BOSTON — It was clear Monday as hundreds of immigrants and supporters congregated at the State House to push for state laws they said would lead to more insured drivers, affordable education and better relations with police what — or rather who — the immigrant community views among its greatest threats.
While immigrants are encountering difficulties advancing their legislative agenda on Beacon Hill, some of the most pointed comments voiced on Monday were aimed elsewhere.
"When people like Donald Trump and other extremists — yes, extremists — want to close off America to immigrants and refugees, what does that say? When they threaten to deport people, to build walls, to stop travel, to literally break up and break apart families, what does that say?" Attorney General Maura Healey said to the crowd at the Massachusetts Immigrant and Refugee Advocacy Coalition's annual advocacy day. "That's not my idea of America, that's not your idea of America and that certainly is not what America is about."
Keynote speaker Junot Diaz, a Dominican Republic-born author who won the 2008 Pulitzer Prize for his book "The Brief Wondrous Life of Oscar Wao," said the anti-immigrant rhetoric that has surrounded Trump and his campaign for the Republican presidential nomination is the latest example of immigrants being misunderstood and maligned in the United States.
"We have folks who are organizing actively and creating a political party aimed at our destruction, aimed at the destruction and the debasement of immigrant communities," Diaz, who also teaches at the Massachusetts Institute of Technology, said. "Folks are talking about building a wall in this country and that wall is the enemy of who we are as immigrants and in many ways stands in as a concrete symbol for the hate that we immigrants face."
Diaz urged those in attendance to become engaged in the political process, to talk to their neighbors, to become more visible members of the community in order to provide a counterweight to Trump and others who view immigrants as a source of their own troubles.
"We must understand that voting is fundamentally important but it will not be enough. When people who despise everything that we as immigrants stand for are organizing against us, we must organize in turn," he said. "We must do it actively, we must do it organizationally and we must do it in a way that doesn't disappear just if Trump doesn't get elected."
MIRA Coalition Executive Director Eva Millona told the crowd in Gardner Auditorium that Massachusetts would have missed out on $22 billion in economic activity had it not been for the contributions of immigrant workers in recent years, and Healey said that only by supporting the immigrant community will America "stay the strongest, the freest, the most vibrant community, the most diverse ... and the strongest economy."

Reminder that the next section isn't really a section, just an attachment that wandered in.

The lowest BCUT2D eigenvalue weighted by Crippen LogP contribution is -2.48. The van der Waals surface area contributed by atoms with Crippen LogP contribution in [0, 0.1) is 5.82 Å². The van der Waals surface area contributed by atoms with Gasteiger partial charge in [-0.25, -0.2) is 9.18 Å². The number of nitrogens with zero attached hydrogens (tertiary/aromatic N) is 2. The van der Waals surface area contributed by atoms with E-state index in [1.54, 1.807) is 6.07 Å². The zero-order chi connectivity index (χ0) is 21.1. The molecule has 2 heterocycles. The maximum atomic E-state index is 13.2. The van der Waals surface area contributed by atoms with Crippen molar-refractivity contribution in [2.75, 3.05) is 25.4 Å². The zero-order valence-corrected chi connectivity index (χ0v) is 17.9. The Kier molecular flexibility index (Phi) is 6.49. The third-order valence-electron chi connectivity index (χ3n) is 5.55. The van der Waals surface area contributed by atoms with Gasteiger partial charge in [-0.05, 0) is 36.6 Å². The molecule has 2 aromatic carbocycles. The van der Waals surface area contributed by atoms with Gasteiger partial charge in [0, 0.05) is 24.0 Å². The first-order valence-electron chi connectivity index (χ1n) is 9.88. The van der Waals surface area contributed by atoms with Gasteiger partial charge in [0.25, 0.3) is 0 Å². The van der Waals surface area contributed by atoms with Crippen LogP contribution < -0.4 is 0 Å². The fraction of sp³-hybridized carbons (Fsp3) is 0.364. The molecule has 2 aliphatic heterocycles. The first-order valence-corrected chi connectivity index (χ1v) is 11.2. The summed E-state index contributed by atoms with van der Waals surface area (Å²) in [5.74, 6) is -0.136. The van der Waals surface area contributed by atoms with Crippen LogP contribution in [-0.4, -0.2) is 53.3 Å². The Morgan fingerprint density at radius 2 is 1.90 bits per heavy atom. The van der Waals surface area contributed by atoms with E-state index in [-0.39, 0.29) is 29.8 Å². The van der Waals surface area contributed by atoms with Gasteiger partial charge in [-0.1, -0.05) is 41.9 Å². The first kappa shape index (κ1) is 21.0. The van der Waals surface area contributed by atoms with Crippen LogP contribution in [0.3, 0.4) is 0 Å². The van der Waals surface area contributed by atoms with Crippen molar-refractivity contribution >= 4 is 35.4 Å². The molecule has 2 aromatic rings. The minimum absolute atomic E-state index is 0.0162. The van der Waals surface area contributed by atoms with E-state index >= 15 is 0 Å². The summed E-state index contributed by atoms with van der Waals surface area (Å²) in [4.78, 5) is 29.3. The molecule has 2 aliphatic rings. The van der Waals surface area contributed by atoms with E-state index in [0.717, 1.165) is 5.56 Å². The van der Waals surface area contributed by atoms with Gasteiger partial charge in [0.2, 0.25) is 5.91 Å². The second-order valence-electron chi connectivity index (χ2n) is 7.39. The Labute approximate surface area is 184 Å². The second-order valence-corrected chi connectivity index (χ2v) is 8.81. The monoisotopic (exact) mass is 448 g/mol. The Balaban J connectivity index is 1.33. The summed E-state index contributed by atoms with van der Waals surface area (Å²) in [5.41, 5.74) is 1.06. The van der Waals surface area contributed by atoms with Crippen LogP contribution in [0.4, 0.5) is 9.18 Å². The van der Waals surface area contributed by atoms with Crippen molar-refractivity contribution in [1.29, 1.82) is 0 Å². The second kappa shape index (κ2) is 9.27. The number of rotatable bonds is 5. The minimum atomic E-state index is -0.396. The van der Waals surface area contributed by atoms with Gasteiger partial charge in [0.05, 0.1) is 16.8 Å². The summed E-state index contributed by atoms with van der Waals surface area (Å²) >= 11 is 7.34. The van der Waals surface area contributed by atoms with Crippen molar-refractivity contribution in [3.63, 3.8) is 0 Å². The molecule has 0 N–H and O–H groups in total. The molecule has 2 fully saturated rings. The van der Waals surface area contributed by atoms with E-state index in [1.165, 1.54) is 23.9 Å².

Healey called on her fellow elected officials — less than a dozen of whom attended the event — to always do more to support the immigrant community in Massachusetts.
"Particularly in the midst of what we've seen over the last year in terms of the anti-immigrant and anti-refugee sentiment across this country, it is more important now that we double down on our commitment to you and our work together with you to get to the right place to be the state, the nation, the country that we should be," the attorney general said.
[Watch: Sen. Creem, AG Healey Remarks from Annual Immigrants' Day]
Sen. Cynthia Creem called for a rejection of Trump's views and suggested that only by re-connecting with and engaging the immigrant community will America be made great.
"Despite what you might hear — don't believe it — we are the greatest nation in the world and we will continue to be the greatest nation in the world," Creem said, referring to Trump's "Make America Great Again" slogan. "That will happen if we stand together and we hold hands and we work to continue to be inclusive, diverse, strong and the kind of community that we all want to live in."
Diaz cautioned the immigrants and supporters in attendance to not counter Trump and his supporters by attacking them, but instead by describing a vision for a country that welcomes and supports immigrants in order to become a more connected and integrated society.
"If folks want to organize politically around building a wall, we must organize politically to build a bridge. Let the agents of fear and hate talk endlessly about their walls and we who have given so much to this country, we who are the essence of this country, we who are this country, will talk about the bridge," Diaz said. "And we shall see whose vision will survive into the future. We shall see what the future really needs, wall or bridge."